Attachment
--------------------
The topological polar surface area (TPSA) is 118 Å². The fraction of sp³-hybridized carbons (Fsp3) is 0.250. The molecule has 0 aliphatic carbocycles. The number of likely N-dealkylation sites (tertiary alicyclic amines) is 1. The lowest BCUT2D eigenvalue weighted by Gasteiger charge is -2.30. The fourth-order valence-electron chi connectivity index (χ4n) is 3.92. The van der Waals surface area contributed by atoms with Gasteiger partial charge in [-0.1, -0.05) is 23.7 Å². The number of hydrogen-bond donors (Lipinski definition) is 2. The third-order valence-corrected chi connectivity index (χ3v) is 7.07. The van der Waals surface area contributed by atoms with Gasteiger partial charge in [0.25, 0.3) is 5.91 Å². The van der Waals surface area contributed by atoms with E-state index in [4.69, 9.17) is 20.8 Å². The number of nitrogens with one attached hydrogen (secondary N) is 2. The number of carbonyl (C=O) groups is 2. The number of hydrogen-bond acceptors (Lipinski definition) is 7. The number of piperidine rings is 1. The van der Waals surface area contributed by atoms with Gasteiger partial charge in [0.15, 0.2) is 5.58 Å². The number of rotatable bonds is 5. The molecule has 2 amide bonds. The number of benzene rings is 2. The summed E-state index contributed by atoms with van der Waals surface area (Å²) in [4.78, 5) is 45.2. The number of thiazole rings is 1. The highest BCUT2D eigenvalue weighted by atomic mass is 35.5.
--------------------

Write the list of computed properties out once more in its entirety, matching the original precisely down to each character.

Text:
The topological polar surface area (TPSA) is 118 Å². The fraction of sp³-hybridized carbons (Fsp3) is 0.250. The molecule has 0 aliphatic carbocycles. The number of likely N-dealkylation sites (tertiary alicyclic amines) is 1. The lowest BCUT2D eigenvalue weighted by Gasteiger charge is -2.30. The fourth-order valence-electron chi connectivity index (χ4n) is 3.92. The van der Waals surface area contributed by atoms with Gasteiger partial charge in [-0.1, -0.05) is 23.7 Å². The number of hydrogen-bond donors (Lipinski definition) is 2. The third-order valence-corrected chi connectivity index (χ3v) is 7.07. The van der Waals surface area contributed by atoms with Gasteiger partial charge in [0.25, 0.3) is 5.91 Å². The van der Waals surface area contributed by atoms with E-state index in [4.69, 9.17) is 20.8 Å². The number of nitrogens with one attached hydrogen (secondary N) is 2. The number of carbonyl (C=O) groups is 2. The number of hydrogen-bond acceptors (Lipinski definition) is 7. The number of piperidine rings is 1. The van der Waals surface area contributed by atoms with Gasteiger partial charge in [0.15, 0.2) is 5.58 Å². The number of rotatable bonds is 5. The molecule has 2 amide bonds. The number of benzene rings is 2. The summed E-state index contributed by atoms with van der Waals surface area (Å²) in [4.78, 5) is 45.2. The number of thiazole rings is 1. The highest BCUT2D eigenvalue weighted by atomic mass is 35.5.